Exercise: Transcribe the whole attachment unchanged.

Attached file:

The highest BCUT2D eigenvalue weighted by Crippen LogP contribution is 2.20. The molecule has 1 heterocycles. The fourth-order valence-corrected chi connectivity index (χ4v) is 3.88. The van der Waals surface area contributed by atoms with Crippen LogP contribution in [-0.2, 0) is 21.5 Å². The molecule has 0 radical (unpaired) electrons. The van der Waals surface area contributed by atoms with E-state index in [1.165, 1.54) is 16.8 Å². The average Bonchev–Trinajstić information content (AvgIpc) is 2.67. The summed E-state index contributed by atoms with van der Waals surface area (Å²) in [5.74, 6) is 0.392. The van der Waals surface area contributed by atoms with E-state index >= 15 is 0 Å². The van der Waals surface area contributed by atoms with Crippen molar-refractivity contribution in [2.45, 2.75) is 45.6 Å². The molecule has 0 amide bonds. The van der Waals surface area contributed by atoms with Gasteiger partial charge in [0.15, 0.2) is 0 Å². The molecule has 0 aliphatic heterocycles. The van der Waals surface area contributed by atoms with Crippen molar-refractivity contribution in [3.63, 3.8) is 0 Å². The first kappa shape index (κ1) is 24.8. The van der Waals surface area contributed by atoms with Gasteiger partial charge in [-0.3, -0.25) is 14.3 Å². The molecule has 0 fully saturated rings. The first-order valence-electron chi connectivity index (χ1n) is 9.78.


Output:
The highest BCUT2D eigenvalue weighted by Crippen LogP contribution is 2.20. The molecule has 1 heterocycles. The fourth-order valence-corrected chi connectivity index (χ4v) is 3.88. The van der Waals surface area contributed by atoms with Crippen LogP contribution in [-0.2, 0) is 21.5 Å². The molecule has 0 radical (unpaired) electrons. The van der Waals surface area contributed by atoms with E-state index in [1.165, 1.54) is 16.8 Å². The average Bonchev–Trinajstić information content (AvgIpc) is 2.67. The summed E-state index contributed by atoms with van der Waals surface area (Å²) in [5.74, 6) is 0.392. The van der Waals surface area contributed by atoms with E-state index >= 15 is 0 Å². The van der Waals surface area contributed by atoms with Crippen molar-refractivity contribution in [2.45, 2.75) is 45.6 Å². The molecule has 0 amide bonds. The van der Waals surface area contributed by atoms with Gasteiger partial charge in [0.15, 0.2) is 0 Å². The molecule has 0 aliphatic heterocycles. The van der Waals surface area contributed by atoms with Crippen molar-refractivity contribution in [3.63, 3.8) is 0 Å². The first kappa shape index (κ1) is 24.8. The van der Waals surface area contributed by atoms with Gasteiger partial charge in [-0.3, -0.25) is 14.3 Å². The molecule has 0 fully saturated rings. The first-order valence-electron chi connectivity index (χ1n) is 9.78.